In New ZealandVirtual Schooling is part of blended learning Key facts1. Nationwide The Correspondence School established 1922 • renamed Te Aho o Te Kura Pounamu - The Correspondence School • blended learning from 2008 has >24,000 students & increasing2. 20 E-learning clusters of collaborating schools • Min. of Ed. Virtual Learning Network is their national hub • Involves e-Principals, e-Teachers, m-Teachers & other staff3. Personalised learning Regional Health Schools, e.g. SRHS Itinerant teachers, e.g. music Competitions, e.g. Global Challenge4. Some students may take courses from abroad E.g. international Virtual High School in the USA
VLN Video Conferencing (Joel Dodd teaching in TaraNet)
New Zealand video conference class20th century Virtual Schoolinge.g. Two Iowa high school classes connected via ICN 20th century approach to e- learning ? (Davis et al)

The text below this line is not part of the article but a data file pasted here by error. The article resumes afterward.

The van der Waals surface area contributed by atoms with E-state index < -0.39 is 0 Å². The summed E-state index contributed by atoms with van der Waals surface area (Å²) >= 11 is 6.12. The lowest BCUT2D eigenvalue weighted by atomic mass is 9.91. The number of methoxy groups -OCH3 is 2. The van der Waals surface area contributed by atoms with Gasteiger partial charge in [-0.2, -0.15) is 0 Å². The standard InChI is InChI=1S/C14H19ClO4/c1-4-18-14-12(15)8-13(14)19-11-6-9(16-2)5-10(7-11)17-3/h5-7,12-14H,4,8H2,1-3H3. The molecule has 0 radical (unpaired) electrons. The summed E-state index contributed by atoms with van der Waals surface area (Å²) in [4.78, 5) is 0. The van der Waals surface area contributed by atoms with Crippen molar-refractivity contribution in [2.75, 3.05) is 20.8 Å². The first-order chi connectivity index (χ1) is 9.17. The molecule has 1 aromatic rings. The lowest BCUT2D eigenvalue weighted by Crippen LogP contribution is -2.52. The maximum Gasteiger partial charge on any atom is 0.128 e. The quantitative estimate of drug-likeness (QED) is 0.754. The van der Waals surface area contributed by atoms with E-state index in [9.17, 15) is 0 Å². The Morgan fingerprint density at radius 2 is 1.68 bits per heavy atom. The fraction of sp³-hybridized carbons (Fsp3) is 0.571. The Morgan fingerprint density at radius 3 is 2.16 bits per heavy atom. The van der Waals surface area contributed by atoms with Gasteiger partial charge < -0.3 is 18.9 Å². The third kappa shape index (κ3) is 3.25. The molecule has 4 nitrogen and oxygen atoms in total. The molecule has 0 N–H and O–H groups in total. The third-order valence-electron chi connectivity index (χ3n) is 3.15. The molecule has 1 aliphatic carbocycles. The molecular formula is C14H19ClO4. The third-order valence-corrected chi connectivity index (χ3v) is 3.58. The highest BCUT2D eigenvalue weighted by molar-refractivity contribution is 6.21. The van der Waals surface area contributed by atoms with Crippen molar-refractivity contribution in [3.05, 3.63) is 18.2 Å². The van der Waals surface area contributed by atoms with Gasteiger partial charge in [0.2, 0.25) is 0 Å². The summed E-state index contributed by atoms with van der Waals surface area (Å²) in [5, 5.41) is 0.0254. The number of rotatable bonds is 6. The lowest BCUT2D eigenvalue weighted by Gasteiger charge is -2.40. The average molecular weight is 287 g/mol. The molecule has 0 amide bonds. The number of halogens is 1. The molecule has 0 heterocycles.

TEGIVS Scenario Max takes Math from Hospital for future teacher preparation http:www.public.iastate.edu/~vschool
Reflect on what this means for you as teacher in the future Will your future primary students include those who are: ill? gifted and/or talented / need to catch up? learn(ed) through Te Kura/TCS? Will your school get involved in blended learning? Will you supervise as an mTeacher? Will you be recruited for your e-skills as an eTeacher? Will you lead in future as a Principal / e-Principal? 15
Primary & Secondary OnlineLearning in the United States
Primary & Secondary OnlineLearning in Canada Single provincial programme Combination of provincial and district-based programmes Primarily district- based programmes Uses programmes from other provinces